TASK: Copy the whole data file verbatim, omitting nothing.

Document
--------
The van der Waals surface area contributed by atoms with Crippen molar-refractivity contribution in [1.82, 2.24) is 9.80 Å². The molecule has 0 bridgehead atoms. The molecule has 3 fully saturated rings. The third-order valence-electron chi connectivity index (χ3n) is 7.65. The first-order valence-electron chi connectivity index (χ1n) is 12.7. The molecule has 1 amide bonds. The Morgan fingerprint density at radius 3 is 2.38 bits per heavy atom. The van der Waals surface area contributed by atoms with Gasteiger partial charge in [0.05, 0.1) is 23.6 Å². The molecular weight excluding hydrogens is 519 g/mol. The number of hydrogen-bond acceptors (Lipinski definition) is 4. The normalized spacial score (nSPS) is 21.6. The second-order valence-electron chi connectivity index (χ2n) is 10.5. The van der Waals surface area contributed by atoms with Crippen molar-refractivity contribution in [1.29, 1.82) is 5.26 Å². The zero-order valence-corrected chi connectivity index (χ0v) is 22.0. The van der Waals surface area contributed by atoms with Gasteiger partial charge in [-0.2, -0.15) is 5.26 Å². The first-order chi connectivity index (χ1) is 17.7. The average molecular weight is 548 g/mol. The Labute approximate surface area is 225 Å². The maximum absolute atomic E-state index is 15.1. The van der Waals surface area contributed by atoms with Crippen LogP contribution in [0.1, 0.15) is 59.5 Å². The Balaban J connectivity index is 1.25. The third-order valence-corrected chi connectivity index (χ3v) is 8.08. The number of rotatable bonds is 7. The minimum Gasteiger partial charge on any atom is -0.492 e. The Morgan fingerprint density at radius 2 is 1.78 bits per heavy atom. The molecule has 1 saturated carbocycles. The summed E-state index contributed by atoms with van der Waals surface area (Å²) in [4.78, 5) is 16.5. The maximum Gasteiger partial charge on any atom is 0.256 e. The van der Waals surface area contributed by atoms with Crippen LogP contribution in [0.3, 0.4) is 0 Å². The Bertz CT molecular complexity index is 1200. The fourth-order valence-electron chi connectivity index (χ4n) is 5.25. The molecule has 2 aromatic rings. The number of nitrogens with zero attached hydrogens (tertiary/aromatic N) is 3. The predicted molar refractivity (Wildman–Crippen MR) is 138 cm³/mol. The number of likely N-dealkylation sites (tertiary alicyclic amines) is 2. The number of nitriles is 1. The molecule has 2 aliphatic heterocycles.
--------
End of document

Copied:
The van der Waals surface area contributed by atoms with Crippen molar-refractivity contribution in [1.82, 2.24) is 9.80 Å². The molecule has 0 bridgehead atoms. The molecule has 3 fully saturated rings. The third-order valence-electron chi connectivity index (χ3n) is 7.65. The first-order valence-electron chi connectivity index (χ1n) is 12.7. The molecule has 1 amide bonds. The Morgan fingerprint density at radius 3 is 2.38 bits per heavy atom. The van der Waals surface area contributed by atoms with Gasteiger partial charge in [0.05, 0.1) is 23.6 Å². The molecular weight excluding hydrogens is 519 g/mol. The number of hydrogen-bond acceptors (Lipinski definition) is 4. The normalized spacial score (nSPS) is 21.6. The second-order valence-electron chi connectivity index (χ2n) is 10.5. The van der Waals surface area contributed by atoms with Crippen molar-refractivity contribution in [1.29, 1.82) is 5.26 Å². The zero-order valence-corrected chi connectivity index (χ0v) is 22.0. The van der Waals surface area contributed by atoms with Gasteiger partial charge in [-0.2, -0.15) is 5.26 Å². The first-order chi connectivity index (χ1) is 17.7. The average molecular weight is 548 g/mol. The Labute approximate surface area is 225 Å². The maximum absolute atomic E-state index is 15.1. The van der Waals surface area contributed by atoms with Crippen LogP contribution in [0.1, 0.15) is 59.5 Å². The Balaban J connectivity index is 1.25. The third-order valence-corrected chi connectivity index (χ3v) is 8.08. The number of rotatable bonds is 7. The minimum Gasteiger partial charge on any atom is -0.492 e. The Morgan fingerprint density at radius 2 is 1.78 bits per heavy atom. The molecule has 1 saturated carbocycles. The summed E-state index contributed by atoms with van der Waals surface area (Å²) in [4.78, 5) is 16.5. The maximum Gasteiger partial charge on any atom is 0.256 e. The van der Waals surface area contributed by atoms with Crippen LogP contribution in [0.3, 0.4) is 0 Å². The Bertz CT molecular complexity index is 1200. The fourth-order valence-electron chi connectivity index (χ4n) is 5.25. The molecule has 2 aromatic rings. The number of nitrogens with zero attached hydrogens (tertiary/aromatic N) is 3. The predicted molar refractivity (Wildman–Crippen MR) is 138 cm³/mol. The number of likely N-dealkylation sites (tertiary alicyclic amines) is 2. The number of nitriles is 1. The molecule has 2 aliphatic heterocycles.